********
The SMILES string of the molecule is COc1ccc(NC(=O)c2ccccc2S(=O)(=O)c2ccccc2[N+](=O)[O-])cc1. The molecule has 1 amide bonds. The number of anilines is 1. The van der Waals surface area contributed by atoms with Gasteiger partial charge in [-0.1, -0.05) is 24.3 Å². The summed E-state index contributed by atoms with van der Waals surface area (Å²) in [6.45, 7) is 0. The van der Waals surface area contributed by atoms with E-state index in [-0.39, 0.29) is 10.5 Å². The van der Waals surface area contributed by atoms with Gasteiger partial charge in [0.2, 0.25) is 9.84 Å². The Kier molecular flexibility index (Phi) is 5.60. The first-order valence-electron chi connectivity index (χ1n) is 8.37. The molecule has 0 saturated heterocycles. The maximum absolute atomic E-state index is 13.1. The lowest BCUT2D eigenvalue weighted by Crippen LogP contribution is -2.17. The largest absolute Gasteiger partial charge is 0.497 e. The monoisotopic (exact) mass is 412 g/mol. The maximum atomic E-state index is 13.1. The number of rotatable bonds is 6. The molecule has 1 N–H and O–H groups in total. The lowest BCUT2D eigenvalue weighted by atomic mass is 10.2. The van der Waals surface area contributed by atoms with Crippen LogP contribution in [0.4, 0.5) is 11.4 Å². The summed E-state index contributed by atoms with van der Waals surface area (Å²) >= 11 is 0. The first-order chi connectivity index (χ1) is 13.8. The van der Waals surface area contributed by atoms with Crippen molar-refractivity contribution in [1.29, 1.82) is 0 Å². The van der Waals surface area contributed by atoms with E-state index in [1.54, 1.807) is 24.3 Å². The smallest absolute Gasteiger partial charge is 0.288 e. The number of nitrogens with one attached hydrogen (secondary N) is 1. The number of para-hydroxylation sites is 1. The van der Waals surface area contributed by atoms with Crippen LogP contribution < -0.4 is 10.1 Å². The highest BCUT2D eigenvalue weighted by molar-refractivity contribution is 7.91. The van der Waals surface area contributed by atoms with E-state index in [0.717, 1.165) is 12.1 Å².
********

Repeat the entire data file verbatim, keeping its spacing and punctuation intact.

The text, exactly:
The SMILES string of the molecule is COc1ccc(NC(=O)c2ccccc2S(=O)(=O)c2ccccc2[N+](=O)[O-])cc1. The molecule has 1 amide bonds. The number of anilines is 1. The van der Waals surface area contributed by atoms with Gasteiger partial charge in [-0.1, -0.05) is 24.3 Å². The summed E-state index contributed by atoms with van der Waals surface area (Å²) in [6.45, 7) is 0. The van der Waals surface area contributed by atoms with E-state index in [-0.39, 0.29) is 10.5 Å². The van der Waals surface area contributed by atoms with Gasteiger partial charge in [0.2, 0.25) is 9.84 Å². The Kier molecular flexibility index (Phi) is 5.60. The first-order valence-electron chi connectivity index (χ1n) is 8.37. The molecule has 0 saturated heterocycles. The maximum absolute atomic E-state index is 13.1. The lowest BCUT2D eigenvalue weighted by Crippen LogP contribution is -2.17. The largest absolute Gasteiger partial charge is 0.497 e. The monoisotopic (exact) mass is 412 g/mol. The maximum atomic E-state index is 13.1. The number of rotatable bonds is 6. The molecule has 1 N–H and O–H groups in total. The lowest BCUT2D eigenvalue weighted by atomic mass is 10.2. The van der Waals surface area contributed by atoms with Crippen LogP contribution in [0.4, 0.5) is 11.4 Å². The summed E-state index contributed by atoms with van der Waals surface area (Å²) >= 11 is 0. The first-order chi connectivity index (χ1) is 13.8. The van der Waals surface area contributed by atoms with Crippen molar-refractivity contribution in [1.29, 1.82) is 0 Å². The van der Waals surface area contributed by atoms with E-state index in [1.54, 1.807) is 24.3 Å². The smallest absolute Gasteiger partial charge is 0.288 e. The number of nitrogens with one attached hydrogen (secondary N) is 1. The number of para-hydroxylation sites is 1. The van der Waals surface area contributed by atoms with Crippen LogP contribution < -0.4 is 10.1 Å². The highest BCUT2D eigenvalue weighted by molar-refractivity contribution is 7.91. The van der Waals surface area contributed by atoms with E-state index in [0.717, 1.165) is 12.1 Å².